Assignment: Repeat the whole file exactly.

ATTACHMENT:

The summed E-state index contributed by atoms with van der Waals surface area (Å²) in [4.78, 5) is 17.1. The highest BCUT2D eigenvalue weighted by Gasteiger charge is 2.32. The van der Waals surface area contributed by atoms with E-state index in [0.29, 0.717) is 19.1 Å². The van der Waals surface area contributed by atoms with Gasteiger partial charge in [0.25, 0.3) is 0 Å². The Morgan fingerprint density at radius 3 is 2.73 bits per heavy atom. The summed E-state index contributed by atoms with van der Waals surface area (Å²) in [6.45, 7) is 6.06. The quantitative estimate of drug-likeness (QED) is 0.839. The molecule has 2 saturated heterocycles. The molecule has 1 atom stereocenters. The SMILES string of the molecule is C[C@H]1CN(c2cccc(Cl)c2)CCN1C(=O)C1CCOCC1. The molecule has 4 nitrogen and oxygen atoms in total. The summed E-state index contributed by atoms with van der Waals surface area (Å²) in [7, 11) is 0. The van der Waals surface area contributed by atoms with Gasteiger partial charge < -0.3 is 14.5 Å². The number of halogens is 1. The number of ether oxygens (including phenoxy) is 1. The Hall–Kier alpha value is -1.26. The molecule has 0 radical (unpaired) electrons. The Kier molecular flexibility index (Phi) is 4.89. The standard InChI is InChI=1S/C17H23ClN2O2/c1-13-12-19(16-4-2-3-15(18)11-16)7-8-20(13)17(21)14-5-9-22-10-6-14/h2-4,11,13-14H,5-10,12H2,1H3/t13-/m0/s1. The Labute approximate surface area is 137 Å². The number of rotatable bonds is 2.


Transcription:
The summed E-state index contributed by atoms with van der Waals surface area (Å²) in [4.78, 5) is 17.1. The highest BCUT2D eigenvalue weighted by Gasteiger charge is 2.32. The van der Waals surface area contributed by atoms with E-state index in [0.29, 0.717) is 19.1 Å². The van der Waals surface area contributed by atoms with Gasteiger partial charge in [0.25, 0.3) is 0 Å². The Morgan fingerprint density at radius 3 is 2.73 bits per heavy atom. The summed E-state index contributed by atoms with van der Waals surface area (Å²) in [6.45, 7) is 6.06. The quantitative estimate of drug-likeness (QED) is 0.839. The molecule has 2 saturated heterocycles. The molecule has 1 atom stereocenters. The SMILES string of the molecule is C[C@H]1CN(c2cccc(Cl)c2)CCN1C(=O)C1CCOCC1. The molecule has 4 nitrogen and oxygen atoms in total. The summed E-state index contributed by atoms with van der Waals surface area (Å²) in [7, 11) is 0. The van der Waals surface area contributed by atoms with Gasteiger partial charge < -0.3 is 14.5 Å². The number of halogens is 1. The number of ether oxygens (including phenoxy) is 1. The Hall–Kier alpha value is -1.26. The molecule has 0 radical (unpaired) electrons. The Kier molecular flexibility index (Phi) is 4.89. The standard InChI is InChI=1S/C17H23ClN2O2/c1-13-12-19(16-4-2-3-15(18)11-16)7-8-20(13)17(21)14-5-9-22-10-6-14/h2-4,11,13-14H,5-10,12H2,1H3/t13-/m0/s1. The Labute approximate surface area is 137 Å². The number of rotatable bonds is 2.